The roadless forest protection act rule has been upheld by the courts, which is news to my ears as I spent several years working full time on that bit of legislation, which is the largest lands protection initiative of my generation. John Burgman at the Outdoor Life blog notes:
For the origin of the rule, one must go back to the Clinton administration. In 2001, a ban was declared on timber harvests, road construction and road development in millions of acres of national forest to protect fragile wilderness habitat and to keep the forests remote and pristine for recreational use. The state of Wyoming and other groups protested the ban, saying it violated the 1964 Wilderness Act and hindered the mining and development of coal and other natural resources.
The Federal court didn't buy Wyoming's protests.
“Wyoming failed to demonstrate that the Forest Service’s promulgation of the Roadless Rule violated the Wilderness Act, NEPA, MUSYA, or NFMA,” the panel of judges wrote in their decision.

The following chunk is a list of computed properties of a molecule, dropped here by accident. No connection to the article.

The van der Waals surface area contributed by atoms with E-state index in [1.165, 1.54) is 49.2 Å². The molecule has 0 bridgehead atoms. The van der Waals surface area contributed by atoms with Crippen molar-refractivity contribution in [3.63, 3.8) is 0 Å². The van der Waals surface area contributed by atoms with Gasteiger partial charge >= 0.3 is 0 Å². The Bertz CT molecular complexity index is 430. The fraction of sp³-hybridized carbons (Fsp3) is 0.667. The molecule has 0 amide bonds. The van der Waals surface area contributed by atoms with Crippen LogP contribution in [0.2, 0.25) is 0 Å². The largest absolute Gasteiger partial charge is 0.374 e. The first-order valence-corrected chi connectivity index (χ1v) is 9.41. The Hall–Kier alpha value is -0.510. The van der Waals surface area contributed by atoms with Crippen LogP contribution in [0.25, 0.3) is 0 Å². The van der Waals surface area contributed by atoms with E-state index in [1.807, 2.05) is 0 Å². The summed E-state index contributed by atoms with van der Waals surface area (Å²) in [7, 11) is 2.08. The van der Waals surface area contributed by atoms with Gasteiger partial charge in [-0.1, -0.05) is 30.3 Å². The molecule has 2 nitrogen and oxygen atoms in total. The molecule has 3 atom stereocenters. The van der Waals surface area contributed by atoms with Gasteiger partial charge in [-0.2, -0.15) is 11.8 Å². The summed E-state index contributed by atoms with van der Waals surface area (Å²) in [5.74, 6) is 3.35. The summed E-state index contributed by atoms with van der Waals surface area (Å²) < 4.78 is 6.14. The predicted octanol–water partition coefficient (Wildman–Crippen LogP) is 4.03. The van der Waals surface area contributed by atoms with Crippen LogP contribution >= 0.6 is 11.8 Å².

The original Clinton iteration was protested by the Bush administration following Clinton's final presidential term. This paved the way for individual states like Wyoming and other groups to follow suit. The debate eventually found its way to the high courts.
Had the ruling been overturned, 50 million acres of wilderness across the country would have been opened to various logging and road development projects, undoubtedly impacting animal species of all types.
“Today’s decision is among the most significant conservation victories in several decades. It reinforces the roadless rule as the cornerstone of protection for our national forests and preserves these landscapes for generations to come,” said Jane Danowitz, director of the Pew Environment Group’s public lands program.
This is the second roadless win in court.
You can read about the earlier win, and the more than 2 million public comments we delivered to the U.S. Forest Service, here.